| An officer marks Pervez Musharraf’s thumb with indelible ink before he casts his vote at a Rawalpindi constituency. (AFP)
Islamabad, Oct. 10: Pakistanis voted today in the first general election since General Pervez Musharraf seized power in a 1999 coup, with at least six people killed and more than 40 wounded in scattered clashes between supporters of rival parties.
Counting started shortly after polls closed at 5 pm in an election that is supposed to restore civilian rule in Pakistan, three years after the coup.
Voting was steady though lacking enthusiasm, at least in Pakistan’s main cities. “This is the first time I am casting my vote for the restoration of democracy, although I know it is not going to be restored,” 29-year-old student Khalid Hameed said in Rawalpindi. “In the presence of the army, how can democracy be restored'”
Turnout and enthusiasm seemed a little higher in rural areas in a poll contested by 83 parties — including one widely seen as supporting Musharraf — but from which the exiled leaders of the political mainstream have been excluded.
Interior Minister Moinuddin Haider said the poll had “by and large” gone very well. “Polling today was very free, very fair and very transparent,” he told BBC.
Critics, however, say Musharraf has manipulated the vote in his favour and will retain considerable powers as President.
The first results were expected late tonight or early on Friday, but an exit poll showed the Pakistan People’s Party (PPP) of former Prime Minister Benazir Bhutto taking an early lead, with 30 per cent of the vote in Punjab, the most populous province. In the next biggest province, Sindh, PPP was also well ahead with 38 per cent. But the PPP’s healthy lead narrowed sharply as further results came in.
An alliance of religious parties, who have based their campaign partly on opposition to Musharraf's role in the US-led war on terror, did well in the less-densely-populated North West Frontier Province and Baluchistan.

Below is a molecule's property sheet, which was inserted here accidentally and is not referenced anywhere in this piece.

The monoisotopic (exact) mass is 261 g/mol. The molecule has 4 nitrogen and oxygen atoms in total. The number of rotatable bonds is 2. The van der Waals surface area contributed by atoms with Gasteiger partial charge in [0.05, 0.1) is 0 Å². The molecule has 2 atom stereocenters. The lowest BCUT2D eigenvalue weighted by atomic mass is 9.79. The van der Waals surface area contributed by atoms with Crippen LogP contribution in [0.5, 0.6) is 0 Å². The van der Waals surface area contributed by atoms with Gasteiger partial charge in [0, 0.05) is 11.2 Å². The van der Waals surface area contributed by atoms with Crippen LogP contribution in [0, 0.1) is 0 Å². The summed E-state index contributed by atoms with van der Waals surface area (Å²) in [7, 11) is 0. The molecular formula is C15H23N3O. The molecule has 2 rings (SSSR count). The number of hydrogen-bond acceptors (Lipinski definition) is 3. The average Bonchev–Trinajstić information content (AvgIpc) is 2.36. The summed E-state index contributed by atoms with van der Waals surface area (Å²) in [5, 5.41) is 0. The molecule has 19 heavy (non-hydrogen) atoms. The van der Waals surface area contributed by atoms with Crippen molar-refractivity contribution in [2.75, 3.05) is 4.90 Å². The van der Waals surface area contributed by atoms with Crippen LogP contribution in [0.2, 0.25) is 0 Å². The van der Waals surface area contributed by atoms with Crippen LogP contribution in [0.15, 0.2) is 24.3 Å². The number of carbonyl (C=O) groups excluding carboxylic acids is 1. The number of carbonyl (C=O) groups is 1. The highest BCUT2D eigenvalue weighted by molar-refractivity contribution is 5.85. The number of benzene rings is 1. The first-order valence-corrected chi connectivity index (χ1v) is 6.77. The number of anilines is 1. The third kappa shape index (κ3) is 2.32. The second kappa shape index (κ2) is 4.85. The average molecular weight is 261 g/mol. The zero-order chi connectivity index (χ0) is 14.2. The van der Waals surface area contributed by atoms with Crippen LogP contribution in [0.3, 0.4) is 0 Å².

Though the Pattan Development Organisation, which surveyed 5,850 voters in 50 constituencies around the country, cautioned against reading too much into the results, a PPP victory would set the scene for an uneasy cohabitation between a military President and a party that has always been one of his fiercest critics.
Observers believe the elections would result in a hung parliament. The new Prime Minister would not be a strong one as the President and the newly-formed National Security Council would have more powers.
However, soon after casting his vote, Musharraf told newsmen in Rawalpindi that the government has worked out everything for the transfer of power and will go through the normal legal process after the elections. The President said he would hand over power to the new Prime Minister by the first week of November. “We will go by this process...and finally roughly by November 1, I will hand over chief executive authority to a new Prime Minister.”
The President said he would accept the verdict of the people, as they are the final authority. “Whichever party gets majority in the assembly would form the government.” Musharraf was confident that the system on the ground now would ensure that everything goes on smoothly after the formation of the new government.
A report from Washington said the White House today welcomed Pakistan’s elections as an “important milestone” in the transition to democracy. “This is an important milestone in Pakistan’s ongoing transition to democracy, and we will continue to watch this process closely,” said Ari Fleischer, chief spokesman for US President George W. Bush.
Fleischer said diplomats from the US embassy in Islamabad and its consulates were travelling throughout Pakistan to watch for any irregularities. “We are committed to remaining engaged with Pakistan throughout this transition and, as you are aware, when the President (Bush) met with President Musharraf in New York, he stressed to President Musharraf the importance of transitioning to democracy,” added Fleischer.
After Musharraf came to power, the supreme court legitimised his takeover and gave him three years to complete his reform agenda and asked him to hold elections at the end of the period.
Today’s elections were conducted in the light of that order.
However, Musharraf handed himself the right to dissolve parliament, institutionalised the military’s role in politics through a National Security Council and has effectively barred Bhutto and Sharif from returning or ever becoming Prime Minister again.